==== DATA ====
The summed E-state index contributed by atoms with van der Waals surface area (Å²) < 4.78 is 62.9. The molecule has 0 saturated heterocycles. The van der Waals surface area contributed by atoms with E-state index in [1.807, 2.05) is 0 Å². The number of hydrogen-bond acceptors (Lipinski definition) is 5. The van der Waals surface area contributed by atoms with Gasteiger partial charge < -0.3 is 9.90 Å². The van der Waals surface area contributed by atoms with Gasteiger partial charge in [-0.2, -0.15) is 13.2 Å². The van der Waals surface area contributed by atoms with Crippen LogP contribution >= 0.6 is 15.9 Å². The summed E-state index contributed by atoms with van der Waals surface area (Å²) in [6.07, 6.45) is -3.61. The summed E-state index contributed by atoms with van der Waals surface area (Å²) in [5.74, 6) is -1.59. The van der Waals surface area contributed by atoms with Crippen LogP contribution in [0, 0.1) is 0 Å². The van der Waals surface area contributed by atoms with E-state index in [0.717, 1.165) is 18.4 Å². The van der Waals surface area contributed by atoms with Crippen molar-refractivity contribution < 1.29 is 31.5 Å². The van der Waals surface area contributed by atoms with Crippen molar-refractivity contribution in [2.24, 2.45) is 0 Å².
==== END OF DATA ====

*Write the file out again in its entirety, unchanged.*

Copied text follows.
The summed E-state index contributed by atoms with van der Waals surface area (Å²) < 4.78 is 62.9. The molecule has 0 saturated heterocycles. The van der Waals surface area contributed by atoms with E-state index in [1.807, 2.05) is 0 Å². The number of hydrogen-bond acceptors (Lipinski definition) is 5. The van der Waals surface area contributed by atoms with Gasteiger partial charge < -0.3 is 9.90 Å². The van der Waals surface area contributed by atoms with Gasteiger partial charge in [-0.2, -0.15) is 13.2 Å². The van der Waals surface area contributed by atoms with Crippen LogP contribution >= 0.6 is 15.9 Å². The summed E-state index contributed by atoms with van der Waals surface area (Å²) in [6.07, 6.45) is -3.61. The summed E-state index contributed by atoms with van der Waals surface area (Å²) in [5.74, 6) is -1.59. The van der Waals surface area contributed by atoms with Crippen LogP contribution in [0, 0.1) is 0 Å². The van der Waals surface area contributed by atoms with E-state index in [0.717, 1.165) is 18.4 Å². The van der Waals surface area contributed by atoms with Crippen molar-refractivity contribution < 1.29 is 31.5 Å². The van der Waals surface area contributed by atoms with Crippen molar-refractivity contribution in [2.24, 2.45) is 0 Å².